In March 2010, the WHO revised its malaria treatment guidance as a framework for country-level policy makers to adapt. For the first time, it incorporated the GRADE approach [6]. In Kenya, the Division of Malaria Control (DoMC) took the opportunity to revise its national guidelines for treatment of severe malaria in children, making them consistent with the 2010 WHO Malaria treatment guidelines (Table 1). In so doing, it changed Kenya's recommended quinine regimen from one that had been disseminated and promoted for over 10 years. Specific changes were an increase in the loading dose and maintenance doses of quinine. This policy change coincided with efforts by researchers, the Kenyan Ministry of Medical Services and others to update CPGs for management of 12 key paediatric conditions, including malaria [7], an approach also attempting to employ the GRADE tool [8]. However, as the 2010 WHO guidance did not employ the GRADE approach to systematically appraise the evidence available to inform the optimum use of quinine in African children, a series of systematic reviews were conducted to examine the quality of evidence available to help guide use of quinine in this population using the GRADE approach. This work demonstrates how treatment of severe malaria has largely been neglected by the research community. Further, it demonstrates how the GRADE tool helps make this explicit, pointing to its potential value for highlighting failures to invest in research on neglected diseases or populations.
Table 1

Summary of World Health Organization (2010) and Government of Kenya (2005 and 2010) clinical practice guidelines for the management of children with severe malaria

Treatment for children aged < 5 years with a diagnosis of severe malaria

GoK 2005

Basic Paediatric Protocols*

GoK 2010 Malaria Case Management Guidelines

WHO 2010 Malaria Case Management Guidelines

Pre-referral quinine loading dose

15 mg/kg IM injection

20 mg/kg IM injection

20 mg/kg IM injection

First-line treatment with quinine dose

15 mg/kg loading dose then 10 mg/kg every 12 hours by IV infusion or divided IM injection

20 mg/kg loading dose then 10 mg/kg every 8 hours by IV infusion or divided IM injection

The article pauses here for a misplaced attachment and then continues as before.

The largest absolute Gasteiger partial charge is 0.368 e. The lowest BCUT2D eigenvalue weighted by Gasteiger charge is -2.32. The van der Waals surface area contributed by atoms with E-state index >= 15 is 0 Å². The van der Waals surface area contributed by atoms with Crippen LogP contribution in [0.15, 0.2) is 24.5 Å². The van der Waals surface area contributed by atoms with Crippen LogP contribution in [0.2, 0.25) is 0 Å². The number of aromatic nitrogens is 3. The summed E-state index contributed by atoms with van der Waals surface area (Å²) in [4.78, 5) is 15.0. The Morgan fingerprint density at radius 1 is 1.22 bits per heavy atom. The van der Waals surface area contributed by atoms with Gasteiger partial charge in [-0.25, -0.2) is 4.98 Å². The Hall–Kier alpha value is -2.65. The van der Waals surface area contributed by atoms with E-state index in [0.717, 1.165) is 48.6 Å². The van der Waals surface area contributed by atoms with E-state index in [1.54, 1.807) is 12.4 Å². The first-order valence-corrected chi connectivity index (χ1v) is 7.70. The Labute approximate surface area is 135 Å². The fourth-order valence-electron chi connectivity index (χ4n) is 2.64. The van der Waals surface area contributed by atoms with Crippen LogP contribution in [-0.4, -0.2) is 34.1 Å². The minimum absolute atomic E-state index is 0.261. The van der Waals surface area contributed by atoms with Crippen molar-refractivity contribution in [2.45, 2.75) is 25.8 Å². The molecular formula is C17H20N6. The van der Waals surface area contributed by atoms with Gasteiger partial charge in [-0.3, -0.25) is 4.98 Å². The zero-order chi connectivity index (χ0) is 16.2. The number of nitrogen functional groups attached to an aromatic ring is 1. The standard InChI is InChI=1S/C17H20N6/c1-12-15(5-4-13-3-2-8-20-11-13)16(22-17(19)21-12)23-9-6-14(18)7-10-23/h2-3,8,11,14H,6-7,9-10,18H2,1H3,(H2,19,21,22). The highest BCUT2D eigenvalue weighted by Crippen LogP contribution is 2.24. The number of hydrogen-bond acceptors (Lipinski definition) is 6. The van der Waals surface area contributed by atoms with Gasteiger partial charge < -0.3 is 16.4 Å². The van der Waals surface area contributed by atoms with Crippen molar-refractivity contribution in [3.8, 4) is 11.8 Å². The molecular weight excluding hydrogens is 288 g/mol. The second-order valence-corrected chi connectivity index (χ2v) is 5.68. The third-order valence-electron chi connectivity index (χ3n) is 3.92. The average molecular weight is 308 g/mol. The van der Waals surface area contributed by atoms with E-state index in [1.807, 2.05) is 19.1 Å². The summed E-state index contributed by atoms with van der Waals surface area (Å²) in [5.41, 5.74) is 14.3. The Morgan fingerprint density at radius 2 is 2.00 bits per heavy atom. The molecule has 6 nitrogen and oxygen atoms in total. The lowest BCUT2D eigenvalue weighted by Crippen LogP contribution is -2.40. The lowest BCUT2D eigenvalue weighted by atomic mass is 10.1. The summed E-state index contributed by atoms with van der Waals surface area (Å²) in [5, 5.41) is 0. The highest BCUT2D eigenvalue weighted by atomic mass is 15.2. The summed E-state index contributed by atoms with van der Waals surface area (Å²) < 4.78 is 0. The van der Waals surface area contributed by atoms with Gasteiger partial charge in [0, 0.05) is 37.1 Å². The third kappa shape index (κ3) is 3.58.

20 mg/kg loading dose then 10 mg/kg every 8 hours by IV infusion or

divided IM injection

*Based on 1998 DoMC Malaria Treatment Guidelines.

Methods

Key clinical questions to be tackled in a series of systematic reviews that addressed the themes of effectiveness and safety of quinine for the treatment of Kenyan children with severe malaria were identified. These were:

1) Systematic review 1: Is there a value in administration of a loading dose of quinine in African children with severe malaria?

2) Systematic review 2: Should Kenya change its recommendation for treatment of severe malaria in children under 5 of 15 mg/kg loading dose followed by 10 mg/kg every 12 hours and replace it with the WHO recommended regimen of 20 mg/kg loading dose followed by 10 mg/kg every 8 hours?

3) Systematic review 3: What are the pharmacokinetics and effectiveness of IV-administered quinine compared to IM-administered quinine in African children with severe malaria?

4) Systematic review 4: Is there a link between IV-administered quinine and risk of hypoglycaemia in African children with severe malaria?

The clinical questions were developed in a PICO (Population, Intervention, Control/Comparator, Outcome) format and literature searches conducted in PubMed and the Cochrane Library (up to September 2010) using MeSH (Medical Subject Headings) search terms derived from PubMed. Free text searches with no language or time limitations were conducted. Additional searches were also conducted in PubMed using the clinical queries filter tool. Furthermore, bibliographies in the WHO guidelines and abstracts of the 5th Multilateral Initiative on Malaria Pan-African Malaria Conference (2-6 November 2009, Nairobi, Kenya) were scanned. In a first round, identified manuscript titles were independently screened by two investigators (NM, ME) using pre-defined inclusion/exclusion criteria (Table 2). In a second round of screening, abstracts and full texts were read to select relevant studies to be included in the systematic reviews. Data from included studies were extracted into an in-house data extraction tool. Quinine doses were uniformly presented in the salt form as quinine sulphate. The GRADE tool was then used to critically appraise the quality of each study and following that, the quality of all available evidence informing a particular question/outcome combination was categorized based on GRADE guidelines (Table 3). Where no evidence of heterogeneity was found, binary outcome data from multiple studies were pooled in a random-effects model using STATA 11 (STATA Corporation, College Station, Texas, USA), and assessed for heterogeneity using the I-Squared test.
Table 2

Study selection inclusion/exclusion criteria

Inclusion criteria

Exclusion criteria

P. falciparum malaria

Uncomplicated malaria

Randomized Controlled Trials (observational studies to be considered if no RCT evidence)

IR administration

Children < 5 years old (older children and adult data to be considered if no studies in children)